3 The 1990 financial statement for Rocky Mount identifies the current trust funds as the Principal and Interest Fund, the Insurance and Tax Escrow Fund, and the Surplus Fund.

Clinton was not financed by bond issuance and is not subject to these same reserve requirements. However, Clinton was financed by a loan issued by the Farmers Home Administration of the U.S. Department of Agriculture, and the loan agreement required a maintenance and replacements reserve, which as of December 1989 contained $8,920.

OPINION

The issue in this case is the fair market value for Federal estate tax purposes of decedent's interests in the five partnerships. Under the regulations, the value of property includable in decedent's gross estate is its fair market value at the alternate valuation date with adjustments prescribed under section 2032. See sec. 20.2031-1(b), Estate Tax Regs. Fair market value is defined for these purposes as "the net amount which a willing purchaser * * * would pay for the interest to a willing seller, neither being under any compulsion to buy or to sell and both having reasonable knowledge of relevant facts." Sec. 20.2031-3, Estate Tax Regs. Fair market value is determined on the basis of the interest that passes at death. See Ahmanson Found. v. United States [81-2 USTC ╤ 13,438], 674 F.2d 761 (9th Cir. 1981); United States v. Land [62-1 USTC ╤ 12,078], 303 F.2d 170 (5th Cir. 1962).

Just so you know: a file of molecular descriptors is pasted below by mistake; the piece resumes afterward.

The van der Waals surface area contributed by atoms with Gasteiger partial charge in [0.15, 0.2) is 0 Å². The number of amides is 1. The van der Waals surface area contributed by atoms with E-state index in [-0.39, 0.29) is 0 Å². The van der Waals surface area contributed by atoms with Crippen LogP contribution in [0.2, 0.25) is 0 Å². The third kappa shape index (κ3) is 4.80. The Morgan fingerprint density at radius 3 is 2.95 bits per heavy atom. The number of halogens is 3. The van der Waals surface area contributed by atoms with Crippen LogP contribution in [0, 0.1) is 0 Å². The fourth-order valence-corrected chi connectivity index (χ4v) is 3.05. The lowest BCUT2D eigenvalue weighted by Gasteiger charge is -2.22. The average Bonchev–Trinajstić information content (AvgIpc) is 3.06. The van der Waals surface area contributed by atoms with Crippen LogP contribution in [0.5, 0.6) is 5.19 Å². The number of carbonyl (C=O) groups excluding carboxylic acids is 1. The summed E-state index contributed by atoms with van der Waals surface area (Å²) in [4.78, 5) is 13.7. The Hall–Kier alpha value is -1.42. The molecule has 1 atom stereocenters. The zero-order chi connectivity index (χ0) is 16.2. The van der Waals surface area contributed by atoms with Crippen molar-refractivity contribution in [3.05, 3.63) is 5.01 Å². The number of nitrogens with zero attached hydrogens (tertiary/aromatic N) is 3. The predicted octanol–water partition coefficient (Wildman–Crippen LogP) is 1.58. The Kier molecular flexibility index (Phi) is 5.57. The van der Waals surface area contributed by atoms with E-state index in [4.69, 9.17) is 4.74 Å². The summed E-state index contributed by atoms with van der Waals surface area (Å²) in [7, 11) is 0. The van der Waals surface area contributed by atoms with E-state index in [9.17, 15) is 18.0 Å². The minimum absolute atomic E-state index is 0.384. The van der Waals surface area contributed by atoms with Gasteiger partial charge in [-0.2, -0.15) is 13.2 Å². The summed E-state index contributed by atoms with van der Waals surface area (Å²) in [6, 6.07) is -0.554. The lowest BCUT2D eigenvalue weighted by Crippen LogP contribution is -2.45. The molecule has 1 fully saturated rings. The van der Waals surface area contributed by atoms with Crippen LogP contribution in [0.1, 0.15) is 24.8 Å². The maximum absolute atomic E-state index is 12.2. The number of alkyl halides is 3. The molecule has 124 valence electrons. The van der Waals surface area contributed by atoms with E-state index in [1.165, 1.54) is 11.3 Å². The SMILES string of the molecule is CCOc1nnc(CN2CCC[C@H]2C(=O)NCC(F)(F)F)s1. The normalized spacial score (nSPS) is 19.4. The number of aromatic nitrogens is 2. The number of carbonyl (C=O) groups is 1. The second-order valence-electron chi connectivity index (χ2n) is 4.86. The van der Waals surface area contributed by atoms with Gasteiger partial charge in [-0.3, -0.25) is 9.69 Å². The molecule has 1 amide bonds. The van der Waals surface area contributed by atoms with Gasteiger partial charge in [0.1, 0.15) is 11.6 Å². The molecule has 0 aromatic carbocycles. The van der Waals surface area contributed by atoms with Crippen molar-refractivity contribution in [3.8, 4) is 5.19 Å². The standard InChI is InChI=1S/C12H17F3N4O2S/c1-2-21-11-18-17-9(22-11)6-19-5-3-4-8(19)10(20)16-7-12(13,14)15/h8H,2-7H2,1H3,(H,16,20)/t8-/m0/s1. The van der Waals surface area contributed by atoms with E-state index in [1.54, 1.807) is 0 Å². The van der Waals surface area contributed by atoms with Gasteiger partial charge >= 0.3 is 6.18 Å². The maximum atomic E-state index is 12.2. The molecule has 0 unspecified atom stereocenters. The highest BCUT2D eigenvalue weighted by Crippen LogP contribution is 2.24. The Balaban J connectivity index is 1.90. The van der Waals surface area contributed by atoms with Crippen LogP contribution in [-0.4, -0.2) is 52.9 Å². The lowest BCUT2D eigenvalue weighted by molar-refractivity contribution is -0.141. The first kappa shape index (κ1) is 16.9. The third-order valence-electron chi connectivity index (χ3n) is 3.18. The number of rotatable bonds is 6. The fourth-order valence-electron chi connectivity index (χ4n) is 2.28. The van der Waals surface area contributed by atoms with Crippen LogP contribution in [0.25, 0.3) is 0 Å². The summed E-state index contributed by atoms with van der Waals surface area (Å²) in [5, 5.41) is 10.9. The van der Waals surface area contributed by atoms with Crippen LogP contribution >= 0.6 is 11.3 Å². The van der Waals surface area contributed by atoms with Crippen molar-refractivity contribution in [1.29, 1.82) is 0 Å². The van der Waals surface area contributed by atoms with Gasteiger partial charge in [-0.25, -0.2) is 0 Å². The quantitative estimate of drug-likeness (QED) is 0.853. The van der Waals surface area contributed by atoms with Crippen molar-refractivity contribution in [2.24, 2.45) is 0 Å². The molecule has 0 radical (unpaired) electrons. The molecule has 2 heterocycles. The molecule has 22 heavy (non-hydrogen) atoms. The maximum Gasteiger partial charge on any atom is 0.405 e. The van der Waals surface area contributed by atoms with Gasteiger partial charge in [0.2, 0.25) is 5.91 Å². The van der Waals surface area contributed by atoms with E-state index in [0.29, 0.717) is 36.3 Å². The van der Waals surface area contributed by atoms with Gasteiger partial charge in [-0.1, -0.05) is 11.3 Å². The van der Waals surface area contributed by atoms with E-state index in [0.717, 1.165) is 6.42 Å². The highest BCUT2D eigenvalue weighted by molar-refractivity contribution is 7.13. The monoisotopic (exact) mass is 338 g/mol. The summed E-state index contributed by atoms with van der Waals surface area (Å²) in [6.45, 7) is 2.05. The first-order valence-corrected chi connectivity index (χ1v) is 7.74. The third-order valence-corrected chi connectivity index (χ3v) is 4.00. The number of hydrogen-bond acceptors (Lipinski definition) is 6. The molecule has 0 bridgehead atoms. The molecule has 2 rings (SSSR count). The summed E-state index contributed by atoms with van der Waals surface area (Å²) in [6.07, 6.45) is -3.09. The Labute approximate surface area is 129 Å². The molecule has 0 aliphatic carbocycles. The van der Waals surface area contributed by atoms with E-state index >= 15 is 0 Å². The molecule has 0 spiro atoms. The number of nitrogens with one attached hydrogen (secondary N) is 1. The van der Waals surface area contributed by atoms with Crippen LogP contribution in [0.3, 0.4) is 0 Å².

Petitioner introduced the expert report of Beck prepared for purposes of the present proceeding. In addition, the parties stipulated into evidence the expert reports that were prepared for the equitable distribution proceedings. Finally, Beck, Dvorak, Kaye, and Keith all testified as expert witnesses at trial. Expert opinion sometimes aids the Court in determining valuation; other times, it does not. See Laureys v. Commissioner [Dec. 45,446], 92 T.C. 101, 129 (1989). We evaluate such opinions in light of the demonstrated qualifications of the expert and all other evidence of value in the record. See Estate of Newhouse v. Commissioner [Dec. 46,411], 94 T.C. 193, 217 (1990). We are not bound, however, by the opinion of any expert witness when that opinion contravenes our judgment. See id. We may accept the opinion of an expert in its entirety, see Buffalo Tool & Die Manufacturing Co. v. Commissioner [Dec. 36,977], 74 T.C. 441, 452 (1980), or we may be selective in the use of any portion thereof, see Parker v. Commissioner [Dec. 42,966], 86 T.C. 547, 562 (1986).